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Nationals Claim Twins Middle Infielder

Minnesota Twins Talk Today, 09:48 PM
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Winter Meeting Discussions: Improving the Twins

Minnesota Twins Talk Today, 09:48 PM
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Article: Where Does Pelfrey Fit In?

Minnesota Twins Talk Today, 09:20 PM
His name invariably elicits a visceral response from Twins fans. When talking about how the 2015 pitching staff will shake out, nobody se...
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Are Arcia's Problems Self-Correcting?

Attached Image: 1twin041613.jpg After reading Parker Hageman’s recent analysis1 on Oswaldo Arcia’s approach
and swing, I’ve been thinking about it since, particularly as Arcia’s slump is reaching toward extreme extents.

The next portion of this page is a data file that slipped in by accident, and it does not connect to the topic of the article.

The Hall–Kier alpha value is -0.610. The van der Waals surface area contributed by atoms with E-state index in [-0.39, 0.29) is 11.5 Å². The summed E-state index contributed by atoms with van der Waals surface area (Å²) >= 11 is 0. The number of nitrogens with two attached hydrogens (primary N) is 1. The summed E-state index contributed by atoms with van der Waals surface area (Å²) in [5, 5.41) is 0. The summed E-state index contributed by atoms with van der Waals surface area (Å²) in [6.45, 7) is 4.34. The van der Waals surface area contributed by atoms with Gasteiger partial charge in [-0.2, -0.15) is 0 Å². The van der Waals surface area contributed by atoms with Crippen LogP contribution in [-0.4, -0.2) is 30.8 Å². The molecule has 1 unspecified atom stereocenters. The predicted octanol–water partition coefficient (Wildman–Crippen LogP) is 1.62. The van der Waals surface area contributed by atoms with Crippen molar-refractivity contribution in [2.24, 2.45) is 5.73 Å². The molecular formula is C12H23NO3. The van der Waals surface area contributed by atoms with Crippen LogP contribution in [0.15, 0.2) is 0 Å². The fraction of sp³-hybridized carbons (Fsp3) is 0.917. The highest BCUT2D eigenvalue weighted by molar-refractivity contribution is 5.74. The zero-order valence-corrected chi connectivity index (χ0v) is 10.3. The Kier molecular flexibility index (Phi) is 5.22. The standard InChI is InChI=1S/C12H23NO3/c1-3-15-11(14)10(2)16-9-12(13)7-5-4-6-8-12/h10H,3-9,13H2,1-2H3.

I think Parker is spot on in his critique of Arcia’s over-aggressive, indiscriminate approach at the plate. Past success swinging at first pitch fastballs has led to present adjustments by pitchers to throw off speed early, but not- so far- to any counter adjustment by Arcia. I also think the swing-out-of-your-shoes approach, in combination with poor plate discipline, is problematic. I do think these have both been recent trends and not career-long issues. A quick glance at his 2014 spray chart2 supports the aggressive, hard swinging approach observations. A heavy propensity to pull, including all four home runs, is evident. Compare this to his spray charts from 20133 which demonstrate more even distribution. Just looking at line-drives, in 2013, 10 of 33 counted line-drives went left of center. Whereas in 2014, we’re looking at 2 of 17. Add home runs: 2013, 5 of 14 to left of center; 2014, 0 of 4. The higher percentage of well-hit balls in 2013 indicate a more balanced and better disciplined approach than what we have seen in 2014, particularly over the past couple weeks.